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Man travels to Africa, ‘claims’ land so his daughter can be a ‘real’ princess

Jeremiah Heaton chose Bir Tawil, a 2,000-square km area left unclaimed from a border dispute between Egypt and Sudan, as land to ‘claim’ so that his daughter could be a ‘real’ princess.

Jeremiah Heaton/Facebook

His daughter wanted to be a princess. So Jeremiah Heaton searched the globe for land he could claim as her "kingdom."

The Abingdon, Va., man finally settled on Bir Tawil, a 2,000-square km area left unclaimed from a border dispute between Egypt and Sudan. For his daughter Emily's seventh birthday on June 16, Heaton travelled 14 hours through open desert to reach the territory. He then planted a flag, and declared Bir Tawil the "Kingdom of North Sudan."

"The Kingdom is established as a sovereign monarchy with myself as the head of state; with Emily becoming an actual Princess," Heaton wrote on Facebook.

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"I kindly request that when you see Emily, to address her by official title, Princess Emily. Each time she hears this title she will be reminded of my love and the lengths I will go to fulfill her every wish," he added.

As The Washington Post reports, the quest began last winter after Emily, then 6, asked him whether she could ever be a real princess.

"The only answer I could give my sweet little girl was 'Yes, of course you will be a princess one day!'" he explained on Facebook.

To make good on his promise, Heaton, whom The Washington Post says works in the mining industry, then spent weeks researching until he learned of Bir Tawil. A Facebook photo shows Heaton standing on a rocky mound in front of a blue flag, which he says he planted in the East African region.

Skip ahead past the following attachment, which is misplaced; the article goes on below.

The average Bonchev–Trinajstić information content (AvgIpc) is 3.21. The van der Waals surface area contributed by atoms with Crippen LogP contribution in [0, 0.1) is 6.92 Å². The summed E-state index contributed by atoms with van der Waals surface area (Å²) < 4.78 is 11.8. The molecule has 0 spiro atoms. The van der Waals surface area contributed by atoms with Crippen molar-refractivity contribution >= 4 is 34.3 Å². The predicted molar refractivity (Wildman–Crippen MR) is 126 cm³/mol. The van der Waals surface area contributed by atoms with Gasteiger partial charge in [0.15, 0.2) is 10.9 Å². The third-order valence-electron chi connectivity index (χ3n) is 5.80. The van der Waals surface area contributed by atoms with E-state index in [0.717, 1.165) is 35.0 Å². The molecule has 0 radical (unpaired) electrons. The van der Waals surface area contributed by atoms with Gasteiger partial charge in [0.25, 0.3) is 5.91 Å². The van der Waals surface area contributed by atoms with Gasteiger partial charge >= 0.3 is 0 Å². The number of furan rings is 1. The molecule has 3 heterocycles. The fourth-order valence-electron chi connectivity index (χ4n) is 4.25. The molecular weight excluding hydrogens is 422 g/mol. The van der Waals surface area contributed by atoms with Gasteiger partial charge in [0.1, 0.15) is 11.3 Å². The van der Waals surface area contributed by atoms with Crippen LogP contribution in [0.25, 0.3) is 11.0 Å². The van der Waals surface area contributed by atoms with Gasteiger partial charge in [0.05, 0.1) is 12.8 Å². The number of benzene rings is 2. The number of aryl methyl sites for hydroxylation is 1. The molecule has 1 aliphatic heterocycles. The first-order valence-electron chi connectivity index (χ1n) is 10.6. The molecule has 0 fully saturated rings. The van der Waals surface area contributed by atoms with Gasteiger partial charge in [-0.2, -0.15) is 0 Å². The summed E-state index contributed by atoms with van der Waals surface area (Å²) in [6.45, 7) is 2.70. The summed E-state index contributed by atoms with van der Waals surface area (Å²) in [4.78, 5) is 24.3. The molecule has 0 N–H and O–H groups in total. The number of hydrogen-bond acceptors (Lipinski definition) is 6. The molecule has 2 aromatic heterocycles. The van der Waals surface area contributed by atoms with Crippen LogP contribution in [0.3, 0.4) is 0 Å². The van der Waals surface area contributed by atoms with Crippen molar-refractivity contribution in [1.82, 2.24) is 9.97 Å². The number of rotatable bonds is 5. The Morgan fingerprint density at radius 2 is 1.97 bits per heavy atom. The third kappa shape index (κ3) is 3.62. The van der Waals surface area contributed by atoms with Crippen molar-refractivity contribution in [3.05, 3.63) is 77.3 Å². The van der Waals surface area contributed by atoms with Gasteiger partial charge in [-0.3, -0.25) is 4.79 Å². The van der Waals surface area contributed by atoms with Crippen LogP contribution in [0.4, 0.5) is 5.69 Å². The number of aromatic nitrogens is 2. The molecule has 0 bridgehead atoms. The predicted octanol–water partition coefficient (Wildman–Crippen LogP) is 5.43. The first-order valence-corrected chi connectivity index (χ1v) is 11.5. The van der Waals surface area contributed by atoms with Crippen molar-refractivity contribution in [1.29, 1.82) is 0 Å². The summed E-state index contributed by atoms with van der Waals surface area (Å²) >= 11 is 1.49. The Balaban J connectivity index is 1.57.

Aside from questions about the legitimacy of his land claim, Heaton's story has provoked online discussion about how far parents should go to carry out their children's wishes.

The comments on Heaton's Facebook page are overwhelmingly supportive, applauding what they see as a father's demonstration of love and devotion. But some interpret it as a disturbing display of parental overindulgence.

"Maybe instead of giving in to the kid's whims, maybe he should have just tried to tell her that little girls can aspire to be more than princesses," one commenter, using the name "wadejg" wrote on The Washington Post site.

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"This story literally makes me feel sick. What a 'first world' problem," says another commenter with the user name, aussie7. "What about all the little girls in the neighbouring countries that say Daddy I would like some food in my stomach."

Sara Dimerman, a psychologist and parenting book author in Thornhill, Ont., warns that parents can set their children up for disappointment when they go to great lengths to cater to their wishes.

For starters, she says, when young children say they to want to be princesses, they typically want little more than to play act in fancy gowns and tiaras. Similarly, young children who say they want to be movie stars or rock stars may merely want the opportunity to dress up and perform in front of friends and family. It would, thus, be a disservice to them to take their requests literally.

Moreover, parents who give their children everything they want risk raising them to have unrealistic expectations later in life, Dimerman says.

While there is nothing wrong with helping children carry out their dreams and fantasies, parents should make the effort to understand what their children really want, she advises. And when determining the appropriate course of action, parents should ask themselves: "Who am I doing this for?" In other words, is the end goal to make the child happy, or to fulfill the parent's own desires?

"Not everything has a fairy tale ending," Dimerman says. "There's lots of ways of showing love and devotion without having to go to the extreme."

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About the Author

Wency Leung is a general assignment reporter for the Life section. Before joining The Globe in early 2010, she has worked as a reporter in Vancouver, Prague, and Phnom Penh. More


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